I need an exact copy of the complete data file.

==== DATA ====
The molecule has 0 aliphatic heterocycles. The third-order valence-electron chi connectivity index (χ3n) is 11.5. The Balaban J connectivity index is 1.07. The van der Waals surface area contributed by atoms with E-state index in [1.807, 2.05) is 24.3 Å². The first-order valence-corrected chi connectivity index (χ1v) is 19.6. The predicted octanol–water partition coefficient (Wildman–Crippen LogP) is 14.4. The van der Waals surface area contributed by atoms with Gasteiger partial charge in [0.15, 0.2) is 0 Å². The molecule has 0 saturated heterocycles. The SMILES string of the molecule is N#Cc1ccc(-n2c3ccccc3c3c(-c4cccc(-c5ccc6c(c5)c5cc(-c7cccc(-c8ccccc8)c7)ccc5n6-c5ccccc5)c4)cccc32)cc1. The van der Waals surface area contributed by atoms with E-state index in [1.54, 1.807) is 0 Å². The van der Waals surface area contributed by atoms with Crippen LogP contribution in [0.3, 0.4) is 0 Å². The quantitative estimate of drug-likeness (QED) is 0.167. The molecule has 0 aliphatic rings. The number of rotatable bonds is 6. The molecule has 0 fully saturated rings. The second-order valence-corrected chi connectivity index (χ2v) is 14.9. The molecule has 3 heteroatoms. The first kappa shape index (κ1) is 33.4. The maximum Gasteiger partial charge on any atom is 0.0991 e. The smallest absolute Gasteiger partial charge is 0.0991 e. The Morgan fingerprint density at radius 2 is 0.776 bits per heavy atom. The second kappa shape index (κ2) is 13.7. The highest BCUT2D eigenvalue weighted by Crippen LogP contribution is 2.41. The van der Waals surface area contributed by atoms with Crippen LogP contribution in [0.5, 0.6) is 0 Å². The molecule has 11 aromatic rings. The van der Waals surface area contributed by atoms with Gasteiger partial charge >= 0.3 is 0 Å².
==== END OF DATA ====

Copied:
The molecule has 0 aliphatic heterocycles. The third-order valence-electron chi connectivity index (χ3n) is 11.5. The Balaban J connectivity index is 1.07. The van der Waals surface area contributed by atoms with E-state index in [1.807, 2.05) is 24.3 Å². The first-order valence-corrected chi connectivity index (χ1v) is 19.6. The predicted octanol–water partition coefficient (Wildman–Crippen LogP) is 14.4. The van der Waals surface area contributed by atoms with Gasteiger partial charge in [0.15, 0.2) is 0 Å². The molecule has 0 saturated heterocycles. The SMILES string of the molecule is N#Cc1ccc(-n2c3ccccc3c3c(-c4cccc(-c5ccc6c(c5)c5cc(-c7cccc(-c8ccccc8)c7)ccc5n6-c5ccccc5)c4)cccc32)cc1. The van der Waals surface area contributed by atoms with E-state index in [1.54, 1.807) is 0 Å². The van der Waals surface area contributed by atoms with Crippen LogP contribution in [0.3, 0.4) is 0 Å². The quantitative estimate of drug-likeness (QED) is 0.167. The molecule has 0 aliphatic rings. The number of rotatable bonds is 6. The molecule has 0 fully saturated rings. The second-order valence-corrected chi connectivity index (χ2v) is 14.9. The molecule has 3 heteroatoms. The first kappa shape index (κ1) is 33.4. The maximum Gasteiger partial charge on any atom is 0.0991 e. The smallest absolute Gasteiger partial charge is 0.0991 e. The Morgan fingerprint density at radius 2 is 0.776 bits per heavy atom. The second kappa shape index (κ2) is 13.7. The highest BCUT2D eigenvalue weighted by Crippen LogP contribution is 2.41. The van der Waals surface area contributed by atoms with Crippen LogP contribution in [0.5, 0.6) is 0 Å². The molecule has 11 aromatic rings. The van der Waals surface area contributed by atoms with Gasteiger partial charge >= 0.3 is 0 Å².